- Do not touch healthy box plants immediately after working on an infected area
- Consider applying a fungicide (see below) before cutting and again after two weeks
Option 2: reduce height by about a half
(Good for hedges and parterres. Also where infection is spread over large areas. This approach creates a more open structure in the plants that discourages box blight.)
- Try to cut stems so no black streaks remain. This may require reducing width as well as height
- Consider applying a fungicide (see below) before cutting and again after two weeks. Reduction can be less severe if you intend to use fungicides
- Clean pruning tools regularly during process
Option 3: cut back to stumps
(Good where infection is severe but is in a position where you want to try to save the box feature (e.g. part of a parterre) or where you do not wish to apply fungicides. This more drastic approach aims is to remove all infected tissues to maximise the chances of removing all inoculum.)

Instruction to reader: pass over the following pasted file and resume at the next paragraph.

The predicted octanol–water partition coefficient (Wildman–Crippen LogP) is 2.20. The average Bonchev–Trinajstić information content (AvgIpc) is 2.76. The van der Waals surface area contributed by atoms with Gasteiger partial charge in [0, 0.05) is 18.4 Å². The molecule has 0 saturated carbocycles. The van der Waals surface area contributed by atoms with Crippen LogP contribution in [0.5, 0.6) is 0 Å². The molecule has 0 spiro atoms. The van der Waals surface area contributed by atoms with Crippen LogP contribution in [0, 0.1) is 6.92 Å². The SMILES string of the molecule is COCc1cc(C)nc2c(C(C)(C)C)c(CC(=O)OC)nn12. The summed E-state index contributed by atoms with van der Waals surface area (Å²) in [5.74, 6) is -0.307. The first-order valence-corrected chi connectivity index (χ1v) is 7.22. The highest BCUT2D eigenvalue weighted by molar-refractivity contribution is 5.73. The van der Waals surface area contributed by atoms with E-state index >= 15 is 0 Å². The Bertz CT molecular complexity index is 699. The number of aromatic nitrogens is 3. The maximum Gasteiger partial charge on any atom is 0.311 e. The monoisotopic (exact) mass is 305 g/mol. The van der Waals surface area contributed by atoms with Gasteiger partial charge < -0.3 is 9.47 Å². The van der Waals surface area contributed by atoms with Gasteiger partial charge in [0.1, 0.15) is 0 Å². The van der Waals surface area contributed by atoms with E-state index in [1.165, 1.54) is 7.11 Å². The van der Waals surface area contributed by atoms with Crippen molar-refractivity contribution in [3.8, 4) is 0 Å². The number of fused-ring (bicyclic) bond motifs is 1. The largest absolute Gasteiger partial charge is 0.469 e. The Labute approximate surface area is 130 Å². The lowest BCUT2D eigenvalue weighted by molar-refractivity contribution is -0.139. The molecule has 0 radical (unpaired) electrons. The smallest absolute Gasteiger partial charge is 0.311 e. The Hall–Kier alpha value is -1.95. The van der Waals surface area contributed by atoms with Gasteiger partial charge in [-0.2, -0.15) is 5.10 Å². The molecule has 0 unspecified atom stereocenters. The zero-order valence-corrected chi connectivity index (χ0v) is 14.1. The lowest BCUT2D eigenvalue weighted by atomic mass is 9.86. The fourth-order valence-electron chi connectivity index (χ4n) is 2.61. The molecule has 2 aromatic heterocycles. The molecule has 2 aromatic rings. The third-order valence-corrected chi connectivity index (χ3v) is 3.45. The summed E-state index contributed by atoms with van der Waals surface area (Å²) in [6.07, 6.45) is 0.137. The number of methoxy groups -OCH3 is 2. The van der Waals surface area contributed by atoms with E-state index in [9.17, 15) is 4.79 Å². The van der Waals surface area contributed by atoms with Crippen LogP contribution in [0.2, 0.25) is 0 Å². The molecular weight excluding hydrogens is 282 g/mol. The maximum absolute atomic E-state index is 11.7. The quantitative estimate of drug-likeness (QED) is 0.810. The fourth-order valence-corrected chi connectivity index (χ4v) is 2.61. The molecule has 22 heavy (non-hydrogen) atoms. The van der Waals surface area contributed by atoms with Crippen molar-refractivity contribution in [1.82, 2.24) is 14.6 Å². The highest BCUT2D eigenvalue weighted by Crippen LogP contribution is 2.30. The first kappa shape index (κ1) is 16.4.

- Cut back all plants showing symptoms to ground level, leaving just the stumps
- Plants can be cut back at any time, but beware of the risks of transporting the pathogen around the garden in wet conditions
Option 4: remove affected plants
(Good where infection is very severe, the box is not of high value, or it threatens other box plantings.)
- Remove plants at any time, but beware of the risks of transporting the pathogen around the garden in wet conditions
- Avoid planting box in the same place for several years (spores can remain viable on fallen leaf litter for at least 6 years)
Remove fallen leaves and infested soil
- Lay down a tarpaulin or sheeting before clipping, to make clearing up clippings and debris easier
- Remove dislodged leaves and other debris from the canopy after cutting back
- Clear away as many fallen leaves from under and around the plants as possible (even a few remaining leaves can lead to new infections)